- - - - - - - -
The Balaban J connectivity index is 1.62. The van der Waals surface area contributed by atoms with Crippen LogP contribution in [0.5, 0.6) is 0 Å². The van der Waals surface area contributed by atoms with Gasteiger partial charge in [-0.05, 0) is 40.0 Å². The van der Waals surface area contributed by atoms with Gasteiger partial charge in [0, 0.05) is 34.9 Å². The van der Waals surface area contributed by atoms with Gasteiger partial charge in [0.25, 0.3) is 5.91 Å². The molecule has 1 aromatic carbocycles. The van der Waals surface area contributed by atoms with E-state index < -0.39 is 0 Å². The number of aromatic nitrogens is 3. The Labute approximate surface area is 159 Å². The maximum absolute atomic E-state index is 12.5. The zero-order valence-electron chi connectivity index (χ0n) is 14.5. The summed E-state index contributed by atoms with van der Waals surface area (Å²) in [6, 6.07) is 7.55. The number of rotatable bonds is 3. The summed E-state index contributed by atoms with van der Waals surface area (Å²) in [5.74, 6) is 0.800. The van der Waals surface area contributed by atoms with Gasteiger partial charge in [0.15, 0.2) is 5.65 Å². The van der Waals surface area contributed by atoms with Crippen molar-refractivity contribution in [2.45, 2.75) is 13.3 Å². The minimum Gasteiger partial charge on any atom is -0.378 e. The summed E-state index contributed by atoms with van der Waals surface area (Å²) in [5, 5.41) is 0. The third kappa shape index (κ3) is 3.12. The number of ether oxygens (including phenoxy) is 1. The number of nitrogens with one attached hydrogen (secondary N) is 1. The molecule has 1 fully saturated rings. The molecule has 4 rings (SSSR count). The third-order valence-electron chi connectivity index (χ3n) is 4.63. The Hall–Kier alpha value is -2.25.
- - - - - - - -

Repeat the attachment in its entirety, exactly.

The Balaban J connectivity index is 1.62. The van der Waals surface area contributed by atoms with Crippen LogP contribution in [0.5, 0.6) is 0 Å². The van der Waals surface area contributed by atoms with Gasteiger partial charge in [-0.05, 0) is 40.0 Å². The van der Waals surface area contributed by atoms with Gasteiger partial charge in [0, 0.05) is 34.9 Å². The van der Waals surface area contributed by atoms with Gasteiger partial charge in [0.25, 0.3) is 5.91 Å². The molecule has 1 aromatic carbocycles. The van der Waals surface area contributed by atoms with E-state index < -0.39 is 0 Å². The number of aromatic nitrogens is 3. The Labute approximate surface area is 159 Å². The maximum absolute atomic E-state index is 12.5. The zero-order valence-electron chi connectivity index (χ0n) is 14.5. The summed E-state index contributed by atoms with van der Waals surface area (Å²) in [6, 6.07) is 7.55. The number of rotatable bonds is 3. The summed E-state index contributed by atoms with van der Waals surface area (Å²) in [5.74, 6) is 0.800. The van der Waals surface area contributed by atoms with Gasteiger partial charge in [0.15, 0.2) is 5.65 Å². The van der Waals surface area contributed by atoms with Crippen molar-refractivity contribution in [2.45, 2.75) is 13.3 Å². The minimum Gasteiger partial charge on any atom is -0.378 e. The summed E-state index contributed by atoms with van der Waals surface area (Å²) in [5, 5.41) is 0. The third kappa shape index (κ3) is 3.12. The number of ether oxygens (including phenoxy) is 1. The number of nitrogens with one attached hydrogen (secondary N) is 1. The molecule has 1 fully saturated rings. The molecule has 4 rings (SSSR count). The third-order valence-electron chi connectivity index (χ3n) is 4.63. The Hall–Kier alpha value is -2.25.